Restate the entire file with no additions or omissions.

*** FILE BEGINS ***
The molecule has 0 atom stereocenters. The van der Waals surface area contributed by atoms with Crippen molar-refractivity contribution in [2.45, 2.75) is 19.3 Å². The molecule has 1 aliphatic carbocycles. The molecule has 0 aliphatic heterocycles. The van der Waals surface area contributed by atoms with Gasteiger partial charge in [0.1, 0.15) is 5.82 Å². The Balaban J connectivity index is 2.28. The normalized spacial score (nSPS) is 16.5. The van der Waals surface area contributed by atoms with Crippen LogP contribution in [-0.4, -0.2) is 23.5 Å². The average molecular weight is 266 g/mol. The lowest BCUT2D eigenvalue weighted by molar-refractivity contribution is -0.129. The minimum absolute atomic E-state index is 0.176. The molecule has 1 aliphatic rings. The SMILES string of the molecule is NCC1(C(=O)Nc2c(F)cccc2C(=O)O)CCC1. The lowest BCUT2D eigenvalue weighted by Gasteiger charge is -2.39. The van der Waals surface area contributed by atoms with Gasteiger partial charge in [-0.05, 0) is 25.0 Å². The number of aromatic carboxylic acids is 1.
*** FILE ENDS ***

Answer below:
The molecule has 0 atom stereocenters. The van der Waals surface area contributed by atoms with Crippen molar-refractivity contribution in [2.45, 2.75) is 19.3 Å². The molecule has 1 aliphatic carbocycles. The molecule has 0 aliphatic heterocycles. The van der Waals surface area contributed by atoms with Gasteiger partial charge in [0.1, 0.15) is 5.82 Å². The Balaban J connectivity index is 2.28. The normalized spacial score (nSPS) is 16.5. The van der Waals surface area contributed by atoms with Crippen LogP contribution in [-0.4, -0.2) is 23.5 Å². The average molecular weight is 266 g/mol. The lowest BCUT2D eigenvalue weighted by molar-refractivity contribution is -0.129. The minimum absolute atomic E-state index is 0.176. The molecule has 1 aliphatic rings. The SMILES string of the molecule is NCC1(C(=O)Nc2c(F)cccc2C(=O)O)CCC1. The lowest BCUT2D eigenvalue weighted by Gasteiger charge is -2.39. The van der Waals surface area contributed by atoms with Gasteiger partial charge in [-0.05, 0) is 25.0 Å². The number of aromatic carboxylic acids is 1.